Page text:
So I finally got time this week to take codex out for a spin. I decided what better to do than have codex go ahead and do some of the exercises I teach to my data science students when they’re learning data science. I’ll be able to answer the question of is AI better at data science than data scientists?

Anyways I got an on surprising results that the exercises that I didn’t really teach are all over the Internet, and codex has already memorized them :-). I’ve included an unedited version of the video below if anyone wants to check out the results: Is Openai Codex Smarter Than A Data Scientist?!? - YouTube

I’ll be trying to find harder and more obscure exercises for future videos. But this is a fairly fun problem for teachers of the future, if AI can solve simple math and data science problems, grading homework starts to seem a little less relevant.

p.s. I currently have the video unlisted, and contacted openai support to ask if this type of video would be acceptable. To my knowledge it is, but do you let me know if y’all would prefer this type of video not to be released!

Thanks! This is a very interesting video. I assume you’ve had many students over the years who posted their solutions on Github. None of them posted it in the output format probably (where the instructions are written as comments), but otherwise the task seems well memorized. Very curious what your investigations result in as you try it on unseen problems. If you’d like to get a quick response on this video, you can contact press@openai.com, but to me this content seems fine to be released. Also If you’re interested in using gpt3 / codex in your classroom more broadly (and would like to give students access), DM me your email and I can put you in touch for how we could support that.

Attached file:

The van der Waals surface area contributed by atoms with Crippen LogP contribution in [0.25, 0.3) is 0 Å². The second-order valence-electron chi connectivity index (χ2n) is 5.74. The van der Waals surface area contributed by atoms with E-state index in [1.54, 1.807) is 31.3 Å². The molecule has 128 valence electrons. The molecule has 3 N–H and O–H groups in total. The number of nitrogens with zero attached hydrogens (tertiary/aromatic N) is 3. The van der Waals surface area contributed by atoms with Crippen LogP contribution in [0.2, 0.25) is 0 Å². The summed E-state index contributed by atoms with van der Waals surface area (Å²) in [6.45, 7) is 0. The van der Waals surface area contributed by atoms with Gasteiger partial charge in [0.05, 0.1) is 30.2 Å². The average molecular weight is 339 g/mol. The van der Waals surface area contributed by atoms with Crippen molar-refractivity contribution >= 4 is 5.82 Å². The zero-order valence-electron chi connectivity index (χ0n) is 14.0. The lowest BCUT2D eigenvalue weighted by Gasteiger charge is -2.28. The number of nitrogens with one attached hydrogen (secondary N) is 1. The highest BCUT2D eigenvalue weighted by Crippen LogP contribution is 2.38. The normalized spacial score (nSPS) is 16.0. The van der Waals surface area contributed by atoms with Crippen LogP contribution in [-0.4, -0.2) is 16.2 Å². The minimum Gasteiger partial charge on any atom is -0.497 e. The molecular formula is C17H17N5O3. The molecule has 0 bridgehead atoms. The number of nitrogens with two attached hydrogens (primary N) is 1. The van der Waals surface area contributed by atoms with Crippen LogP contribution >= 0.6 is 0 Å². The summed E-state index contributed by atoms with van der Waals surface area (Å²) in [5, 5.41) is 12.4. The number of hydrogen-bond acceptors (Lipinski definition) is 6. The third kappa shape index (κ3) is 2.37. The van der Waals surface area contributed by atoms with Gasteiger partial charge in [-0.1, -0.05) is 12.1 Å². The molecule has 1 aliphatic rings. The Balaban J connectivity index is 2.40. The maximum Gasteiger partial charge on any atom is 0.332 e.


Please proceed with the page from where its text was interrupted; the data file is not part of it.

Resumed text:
I have tried the same thing from the other side (I am a student and tried using it for a data science class. not this one :-)). Even with more advanced exercises that are not present verbatim on Github, it’s one of the best use-cases for the model I have found so far - in particular for the menial aspects like visualizing results and preprocessing the data.

I think it would be a brilliant tool for teaching - instead of spending 90% of the time fiddling with python libraries and reading NumPy documentation, it allows for extremely fast experimentation and for focusing on understanding the actual underlying concepts, which has always been my frustration when taking this type of class: getting the libraries to work for you takes so much effort that there is little time left for actually learning the materials.

Visualizing and prototyping with codex is so fast that I also always have it open on the side when studying the theoretical parts of the class - it allows me to quickly try things and test my understanding in a way that would never have been possible (timewise) if I had to write everything by hand.